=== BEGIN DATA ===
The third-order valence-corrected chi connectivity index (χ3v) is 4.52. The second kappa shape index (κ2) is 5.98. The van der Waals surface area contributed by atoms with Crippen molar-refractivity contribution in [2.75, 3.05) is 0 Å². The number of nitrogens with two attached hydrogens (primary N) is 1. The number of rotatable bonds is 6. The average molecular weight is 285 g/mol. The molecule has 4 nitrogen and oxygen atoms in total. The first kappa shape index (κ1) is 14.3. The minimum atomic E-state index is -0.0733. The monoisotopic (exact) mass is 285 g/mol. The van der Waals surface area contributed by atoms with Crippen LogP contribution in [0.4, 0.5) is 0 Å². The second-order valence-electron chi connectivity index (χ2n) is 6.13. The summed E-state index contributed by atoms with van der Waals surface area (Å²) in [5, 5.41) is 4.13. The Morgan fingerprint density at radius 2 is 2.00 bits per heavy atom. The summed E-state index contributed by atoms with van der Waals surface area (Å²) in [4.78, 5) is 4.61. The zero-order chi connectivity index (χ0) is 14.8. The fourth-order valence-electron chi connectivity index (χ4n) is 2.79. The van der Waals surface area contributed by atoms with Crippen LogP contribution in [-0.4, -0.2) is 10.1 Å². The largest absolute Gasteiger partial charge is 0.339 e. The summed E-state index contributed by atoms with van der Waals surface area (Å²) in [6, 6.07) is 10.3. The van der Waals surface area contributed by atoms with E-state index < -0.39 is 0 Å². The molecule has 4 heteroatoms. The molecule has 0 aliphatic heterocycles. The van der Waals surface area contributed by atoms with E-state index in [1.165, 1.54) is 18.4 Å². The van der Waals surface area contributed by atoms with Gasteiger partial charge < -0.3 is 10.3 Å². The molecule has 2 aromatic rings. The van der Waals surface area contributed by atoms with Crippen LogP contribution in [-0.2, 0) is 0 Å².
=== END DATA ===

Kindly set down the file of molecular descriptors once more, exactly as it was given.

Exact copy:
The third-order valence-corrected chi connectivity index (χ3v) is 4.52. The second kappa shape index (κ2) is 5.98. The van der Waals surface area contributed by atoms with Crippen molar-refractivity contribution in [2.75, 3.05) is 0 Å². The number of nitrogens with two attached hydrogens (primary N) is 1. The number of rotatable bonds is 6. The average molecular weight is 285 g/mol. The molecule has 4 nitrogen and oxygen atoms in total. The first kappa shape index (κ1) is 14.3. The minimum atomic E-state index is -0.0733. The monoisotopic (exact) mass is 285 g/mol. The van der Waals surface area contributed by atoms with Crippen LogP contribution in [0.4, 0.5) is 0 Å². The second-order valence-electron chi connectivity index (χ2n) is 6.13. The summed E-state index contributed by atoms with van der Waals surface area (Å²) in [5, 5.41) is 4.13. The Morgan fingerprint density at radius 2 is 2.00 bits per heavy atom. The summed E-state index contributed by atoms with van der Waals surface area (Å²) in [4.78, 5) is 4.61. The zero-order chi connectivity index (χ0) is 14.8. The fourth-order valence-electron chi connectivity index (χ4n) is 2.79. The van der Waals surface area contributed by atoms with Crippen LogP contribution in [-0.4, -0.2) is 10.1 Å². The largest absolute Gasteiger partial charge is 0.339 e. The summed E-state index contributed by atoms with van der Waals surface area (Å²) in [6, 6.07) is 10.3. The van der Waals surface area contributed by atoms with E-state index < -0.39 is 0 Å². The molecule has 4 heteroatoms. The molecule has 0 aliphatic heterocycles. The van der Waals surface area contributed by atoms with E-state index in [1.165, 1.54) is 18.4 Å². The van der Waals surface area contributed by atoms with Gasteiger partial charge < -0.3 is 10.3 Å². The molecule has 2 aromatic rings. The van der Waals surface area contributed by atoms with Crippen LogP contribution in [-0.2, 0) is 0 Å².